cognitivedefusion replied to your post “MEETING IN 38 MINUTES SO ANXIOUS MY HANDS ARE TREMBLING. HELP. About…”Are you sure you’d pass out? That usually comes from a rather sudden drop in blood pressure, and I don’t know if sitting down would really do anything to…
Yeah for sure. Good point!
In school I studied electronics and I learned all about AND gates and bistables, and the other various pieces from which modern computers are made. I also learned all about subatomic particles including the mass of the electron, particle spin, and how electricity and magnetism are in fact two sides of the same coin.
"Psychology is not applied biology, nor is biology applied chemistry."
I agree with the general idea, though I think his last statement was a little odd…
It’s time for us to stop fetishising neuroscience. If we want to support each other in behaving in helpful, altruistic, and successful ways, it’s the behaviour we need to concentrate on, not the brains.
I’d say we can and ought to concentrate on both. It seems like his entire point is that this field is intrinsically multi-disciplinary but then he says “if you want to know about A then we need to concentrate on B,” but he forgets how much C, D, and E could also help.
Is any field inherently superior here? No. The importance of a given field relies on the specific problem and the solution being sought after.
Thich Nhat Hanh
I’m not sure. I guess I would hope that a clinical psychologist who helped to create something called positive psychology would be a nice guy, though!
I’ve only met a few psychologists who are truly internationally recognized for their work, and they were all really nice (and their graduate students echoed the same - not just “yeah he’s cool,” but really expressing great admiration and appreciation for their character outside of the classroom).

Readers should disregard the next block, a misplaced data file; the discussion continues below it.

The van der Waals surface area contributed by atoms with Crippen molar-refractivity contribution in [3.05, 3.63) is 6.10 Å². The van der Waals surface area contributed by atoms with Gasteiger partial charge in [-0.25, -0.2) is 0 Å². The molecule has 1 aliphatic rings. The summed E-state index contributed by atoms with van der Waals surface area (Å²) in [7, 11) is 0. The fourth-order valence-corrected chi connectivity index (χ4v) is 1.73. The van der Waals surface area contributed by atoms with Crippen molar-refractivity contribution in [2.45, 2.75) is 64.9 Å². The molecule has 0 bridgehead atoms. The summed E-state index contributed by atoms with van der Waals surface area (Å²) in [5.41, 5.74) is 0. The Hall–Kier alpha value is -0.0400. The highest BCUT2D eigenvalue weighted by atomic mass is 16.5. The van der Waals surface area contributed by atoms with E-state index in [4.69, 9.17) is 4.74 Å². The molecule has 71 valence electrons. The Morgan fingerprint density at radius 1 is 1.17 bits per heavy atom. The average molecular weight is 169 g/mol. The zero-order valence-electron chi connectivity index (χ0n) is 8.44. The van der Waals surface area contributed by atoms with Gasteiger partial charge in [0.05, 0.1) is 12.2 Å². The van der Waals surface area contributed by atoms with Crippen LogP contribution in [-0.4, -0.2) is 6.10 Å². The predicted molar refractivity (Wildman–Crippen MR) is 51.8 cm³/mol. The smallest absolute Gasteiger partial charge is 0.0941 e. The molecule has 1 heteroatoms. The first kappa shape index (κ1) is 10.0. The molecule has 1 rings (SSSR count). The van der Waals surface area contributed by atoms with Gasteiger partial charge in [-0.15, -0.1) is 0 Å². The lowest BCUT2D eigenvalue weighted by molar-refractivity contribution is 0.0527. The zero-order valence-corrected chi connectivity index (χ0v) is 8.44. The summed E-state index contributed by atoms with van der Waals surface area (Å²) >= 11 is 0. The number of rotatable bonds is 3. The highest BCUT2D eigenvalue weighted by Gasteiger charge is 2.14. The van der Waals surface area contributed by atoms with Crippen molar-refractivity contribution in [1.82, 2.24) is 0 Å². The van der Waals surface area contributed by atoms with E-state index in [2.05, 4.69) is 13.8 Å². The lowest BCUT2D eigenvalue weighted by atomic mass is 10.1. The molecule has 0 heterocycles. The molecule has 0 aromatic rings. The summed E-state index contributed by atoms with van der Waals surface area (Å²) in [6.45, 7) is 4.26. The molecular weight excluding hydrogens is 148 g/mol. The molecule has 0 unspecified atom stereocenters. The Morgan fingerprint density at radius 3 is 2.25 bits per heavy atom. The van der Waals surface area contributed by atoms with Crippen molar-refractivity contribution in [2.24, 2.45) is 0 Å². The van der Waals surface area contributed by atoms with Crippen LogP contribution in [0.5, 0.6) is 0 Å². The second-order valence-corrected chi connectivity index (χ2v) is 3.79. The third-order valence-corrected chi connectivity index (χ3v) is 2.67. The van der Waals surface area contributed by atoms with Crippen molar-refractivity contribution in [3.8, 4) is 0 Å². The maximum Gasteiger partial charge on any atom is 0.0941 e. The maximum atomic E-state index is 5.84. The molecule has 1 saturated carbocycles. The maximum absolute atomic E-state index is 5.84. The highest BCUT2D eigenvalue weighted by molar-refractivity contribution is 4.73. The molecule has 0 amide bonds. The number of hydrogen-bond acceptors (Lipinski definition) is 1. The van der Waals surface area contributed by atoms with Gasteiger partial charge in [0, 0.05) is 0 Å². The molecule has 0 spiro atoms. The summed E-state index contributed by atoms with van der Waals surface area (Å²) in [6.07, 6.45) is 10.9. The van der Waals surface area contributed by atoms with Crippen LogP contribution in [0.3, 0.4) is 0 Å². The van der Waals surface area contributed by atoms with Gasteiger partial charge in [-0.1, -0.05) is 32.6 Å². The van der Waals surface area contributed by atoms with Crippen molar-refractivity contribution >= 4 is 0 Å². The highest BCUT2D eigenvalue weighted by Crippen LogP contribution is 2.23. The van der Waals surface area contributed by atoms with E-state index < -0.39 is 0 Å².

But, all anecdote. I guess prior to hearing this, I would have placed a bet that Seligman would be a nice guy given his area of research and specialization…
One of my professors had Martin Seligman as his PhD adviser. Apparently he’s kind of a jerk. That’s disappointing.
I’ve seen PhD students with depression, sleep issues, eating disorders, and thoughts of suicide. Mental health in academia is an issue that needs to be addressed
"The study by King’s College London, published in Psychological Medicine, brings together data from 144 studies, including more than 90,000 participants worldwide. It looked at the effect of stigma on how individuals with mental health problems accessed and engaged with formal services, including GPs, specialist mental health services and talking therapies.
The main types of stigma preventing people from accessing care were ‘treatment stigma’ – the stigma associated with using mental health services or receiving mental health treatment – and ‘internalised stigma’, which includes shame and embarrassment. Other important barriers preventing people seeking help were fear of disclosing a mental health condition, concerns about confidentiality, wanting to handle the problem on one’s own, and not believing they needed help.”
I once had a psychologist in the hospital say that there’s no longer any stigma attached to going to therapy. I wish I could send her this.
Honestly, I could write a book about the ridiculous and often downright harmful things I’ve heard clinicians say. I don’t know how 90% of these people get their degrees.
How can a therapist not be aware of the stigma associated with therapy?!